Category Archives: Nature

Changing the Composition

Sometimes it’s only when you’re back in the studio that you see.

Plein air painting is a challenge: the light’s always changing; there are bugs and heat (or cold), etc., etc., etc. James Gurney recently posted a list and video on plein air painting disasters. Well, here’s another one: sometimes you don’t see the inherent weaknesses of your composition until you’re back in the studio.

 

Stephanie Benedict mustard and goldfields en plein air
The original study for Mustard and Goldfields, on the easel. This one is too squished.

At the Sacramento National Wildlife Refuge last month, they took us to a portion of the refuge not normally open to people. Which was fabulous and much appreciated. The day even cooperated a bit: the light got better as the high clouds started to move out.

So I set up my easel under the canopy the refuge staff kindly set up for us on that unseasonably hot day* and went for it. I wanted to try to capture the wide expanse of the scene, the feel of the sun shining, the open sky.

But I only had squarish boards: 9″ x 12″, 8″ x 10″.

So I tried squishing the composition to fit the board. I thought I could get both ends of the composition and leave the middle out**. The image above is that first version, painted on site.

Once I got back into the studio, I saw my experiment had failed. Oh, the day is warm, and the greens are close to right, but—eh. The painting doesn’t sing.

So I changed the composition, after this time doing some value sketches. Here’s what I’m getting. This one’s not quite done yet, and as I look at the photo I can see things that need changing. But this larger one has much more the sense of the open space, the big wide world that I almost always want to portray in my paintings.

Work on progress by Stephanie Benedict
Mustard and Goldfields in progress, by Stephanie Benedict. Oil on canvas. 12″ by 24″

I guess this is more reason to switch my plein air materials from pre-made boards to something I can manipulate—either cut or mount—later. So I can get the compositions better the first time round. AND be more rigorous about those doing those thumbnail sketches first!

What are you looking for in landscape paintings?

*or maybe this is the new normal in the Central Valley: almost no rain, and 90 degree days in April.

**And yes, I can think of lots of other solutions NOW, back in the studio.

 

Advertisements

The Killdeer and the Painters

The killdeer pair figured they’d found the perfect nesting site. It was in the middle of a wide open gravel patch at the Sacramento National Wildlife Refuge, with lots of gray and white rocks to hide their speckled eggs in. They could see for some distance in every direction, so they could spot any raccoons or snakes coming, and could trick the predators away from the nest. They laid four eggs, and were carefully tending them to keep them warm at night and not too hot during the day.

What they hadn’t counted on was a bunch of humans and their vehicles taking over their nest area.

That Gravel Patch is a Parking Lot

The humans were a group of about a half dozen painters, myself included, who had come to paint spring wildflowers. This was the second of two paint-outs the U. S. Fish and Wildlife Service had hosted at their refuges in the Sacramento valley.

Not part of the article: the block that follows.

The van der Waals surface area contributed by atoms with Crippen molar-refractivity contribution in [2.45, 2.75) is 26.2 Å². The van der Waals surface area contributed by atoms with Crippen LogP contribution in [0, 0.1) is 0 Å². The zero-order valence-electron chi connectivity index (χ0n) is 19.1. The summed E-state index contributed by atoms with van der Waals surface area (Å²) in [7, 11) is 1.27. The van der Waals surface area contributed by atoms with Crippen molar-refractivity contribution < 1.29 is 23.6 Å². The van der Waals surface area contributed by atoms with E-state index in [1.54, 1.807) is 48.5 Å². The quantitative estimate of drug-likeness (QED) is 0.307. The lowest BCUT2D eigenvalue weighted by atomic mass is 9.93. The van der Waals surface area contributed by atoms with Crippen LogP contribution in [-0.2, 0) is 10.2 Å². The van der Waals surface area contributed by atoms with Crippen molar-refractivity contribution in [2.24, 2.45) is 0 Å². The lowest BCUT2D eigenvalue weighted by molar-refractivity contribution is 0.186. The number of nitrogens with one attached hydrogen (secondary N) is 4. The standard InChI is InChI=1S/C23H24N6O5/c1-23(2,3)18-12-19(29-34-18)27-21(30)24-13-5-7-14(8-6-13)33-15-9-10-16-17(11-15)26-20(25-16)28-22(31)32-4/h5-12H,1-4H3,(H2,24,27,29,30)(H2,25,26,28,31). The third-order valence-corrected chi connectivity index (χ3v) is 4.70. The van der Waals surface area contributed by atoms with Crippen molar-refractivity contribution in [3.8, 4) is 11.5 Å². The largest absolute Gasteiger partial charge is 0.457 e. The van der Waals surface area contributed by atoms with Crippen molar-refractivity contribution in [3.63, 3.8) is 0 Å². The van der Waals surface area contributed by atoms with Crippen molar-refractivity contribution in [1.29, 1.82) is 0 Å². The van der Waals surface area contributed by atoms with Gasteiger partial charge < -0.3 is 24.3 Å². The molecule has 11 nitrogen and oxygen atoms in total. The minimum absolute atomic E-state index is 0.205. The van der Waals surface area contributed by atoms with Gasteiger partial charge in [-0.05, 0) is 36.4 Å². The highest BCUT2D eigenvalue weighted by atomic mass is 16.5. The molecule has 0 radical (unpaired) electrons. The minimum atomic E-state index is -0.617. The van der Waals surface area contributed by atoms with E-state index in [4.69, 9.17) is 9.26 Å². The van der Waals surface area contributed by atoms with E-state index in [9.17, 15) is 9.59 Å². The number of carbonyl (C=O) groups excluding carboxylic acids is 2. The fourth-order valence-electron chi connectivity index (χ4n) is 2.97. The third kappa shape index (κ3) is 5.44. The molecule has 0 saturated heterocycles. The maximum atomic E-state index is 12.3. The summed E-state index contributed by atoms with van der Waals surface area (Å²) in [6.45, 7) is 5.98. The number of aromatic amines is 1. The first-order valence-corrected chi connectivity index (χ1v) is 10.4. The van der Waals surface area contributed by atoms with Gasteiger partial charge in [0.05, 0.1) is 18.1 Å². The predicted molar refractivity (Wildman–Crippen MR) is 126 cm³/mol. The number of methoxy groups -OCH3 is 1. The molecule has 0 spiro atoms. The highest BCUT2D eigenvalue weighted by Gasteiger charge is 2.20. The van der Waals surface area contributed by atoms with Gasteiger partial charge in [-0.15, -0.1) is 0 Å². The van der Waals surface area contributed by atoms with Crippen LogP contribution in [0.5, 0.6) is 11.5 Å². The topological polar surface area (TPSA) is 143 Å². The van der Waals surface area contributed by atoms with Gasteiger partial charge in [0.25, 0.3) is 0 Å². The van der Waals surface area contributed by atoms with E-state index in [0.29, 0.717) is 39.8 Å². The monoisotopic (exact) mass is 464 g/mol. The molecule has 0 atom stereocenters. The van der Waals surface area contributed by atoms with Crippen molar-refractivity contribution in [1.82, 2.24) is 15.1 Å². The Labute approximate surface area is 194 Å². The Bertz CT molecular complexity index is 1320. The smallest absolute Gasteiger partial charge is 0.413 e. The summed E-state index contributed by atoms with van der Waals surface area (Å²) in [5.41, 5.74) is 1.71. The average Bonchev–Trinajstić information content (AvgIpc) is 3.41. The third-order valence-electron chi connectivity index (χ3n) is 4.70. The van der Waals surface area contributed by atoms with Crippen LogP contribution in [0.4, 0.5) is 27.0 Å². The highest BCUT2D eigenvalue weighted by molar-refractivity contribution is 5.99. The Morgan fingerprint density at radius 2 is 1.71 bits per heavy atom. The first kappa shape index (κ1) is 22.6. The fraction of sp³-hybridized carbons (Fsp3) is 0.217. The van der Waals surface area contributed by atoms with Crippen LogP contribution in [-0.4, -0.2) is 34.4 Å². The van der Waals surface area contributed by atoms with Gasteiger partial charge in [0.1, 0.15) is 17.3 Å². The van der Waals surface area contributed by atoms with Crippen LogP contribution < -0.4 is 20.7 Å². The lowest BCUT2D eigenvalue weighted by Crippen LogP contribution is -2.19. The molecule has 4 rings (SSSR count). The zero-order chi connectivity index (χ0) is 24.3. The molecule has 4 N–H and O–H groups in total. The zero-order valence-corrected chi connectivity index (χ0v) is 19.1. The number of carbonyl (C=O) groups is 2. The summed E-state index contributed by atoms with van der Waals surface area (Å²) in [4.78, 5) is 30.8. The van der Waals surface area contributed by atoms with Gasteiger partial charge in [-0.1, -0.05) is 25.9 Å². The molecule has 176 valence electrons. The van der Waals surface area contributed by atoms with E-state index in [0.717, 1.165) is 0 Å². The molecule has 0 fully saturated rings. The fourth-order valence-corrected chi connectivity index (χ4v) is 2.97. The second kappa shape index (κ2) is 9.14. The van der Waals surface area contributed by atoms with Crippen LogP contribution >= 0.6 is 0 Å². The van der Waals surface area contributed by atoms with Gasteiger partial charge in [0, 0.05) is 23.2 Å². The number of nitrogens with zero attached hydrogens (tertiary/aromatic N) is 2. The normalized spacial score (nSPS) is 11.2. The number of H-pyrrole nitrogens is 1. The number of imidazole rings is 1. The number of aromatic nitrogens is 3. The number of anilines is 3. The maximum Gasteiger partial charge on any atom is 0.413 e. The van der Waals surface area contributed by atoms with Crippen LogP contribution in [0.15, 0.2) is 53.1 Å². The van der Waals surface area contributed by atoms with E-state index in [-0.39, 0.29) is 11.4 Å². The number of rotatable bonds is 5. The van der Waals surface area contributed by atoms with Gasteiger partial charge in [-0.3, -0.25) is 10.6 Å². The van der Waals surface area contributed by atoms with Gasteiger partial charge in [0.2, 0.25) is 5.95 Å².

Painters at the Sacramento National Wildlife Refuge
The Sacramento National Wildlife Refuge, April 2013. Painters scout out paintings.

Amy, a volunteer for the refuge, escorted us to go to one of the areas normally closed to the public. The refuge staff had generously set up awnings for shade, for the area was wide open. Behind us was a ditch and some willows, but the wildflowers were in a huge open area to our west. We parked in a gravel lot normally used by hunters in the fall—otherwise, few people ever came out here.

Most of us just parked our cars and started scouting around for something to paint. One woman moved her SUV to a better location. Later, someone from the refuge came in a pickup, parked where the SUV had originally stopped, then backed out and drove off. What we didn’t know was that both of those vehicles literally drove right over an active killdeer nest.

Luckily, neither of the trucks hit the eggs.

Why Is She Acting So Strangely?

We humans didn’t even cotton on to the fact there was a nest there until later, when Amy realized that this killdeer would start acting upset and go into her broken wing routine every time we walked near our vehicles.

Killdeer feigning injury.
Killdeer distract predators from their nests by pretending to be injured, like this one is doing.

So I watched her for a few minutes, when she circled back to a spot behind where those two trucks had briefly parked. There, she halted, and sat down. That must be her nest.

When she ran off again, we inched closer to find the eggs. I eventually spotted them, four specked round “rocks” among the rest of the gravel. We then marked the spot with a flag and some sticks, to prevent any other vehicles from threatening the nest. (I later found two more killdeer nests in other parts of the refuge.)

Four killdeer eggs in gravel
Four killdeer eggs are in the lower left of the photo.

And my painting? Well, it’s a good start. There’s information there I can use to make another one, with a different composition. Mostly, I’m very glad that our visit didn’t end in tragedy for that killdeer pair. It’s bad enough when insects get into the paint. Have you seen a killdeer nest?

Killdeer on her nest
Mama killdeer safely back on her nest. The flags and sticks are there to warn other humans away.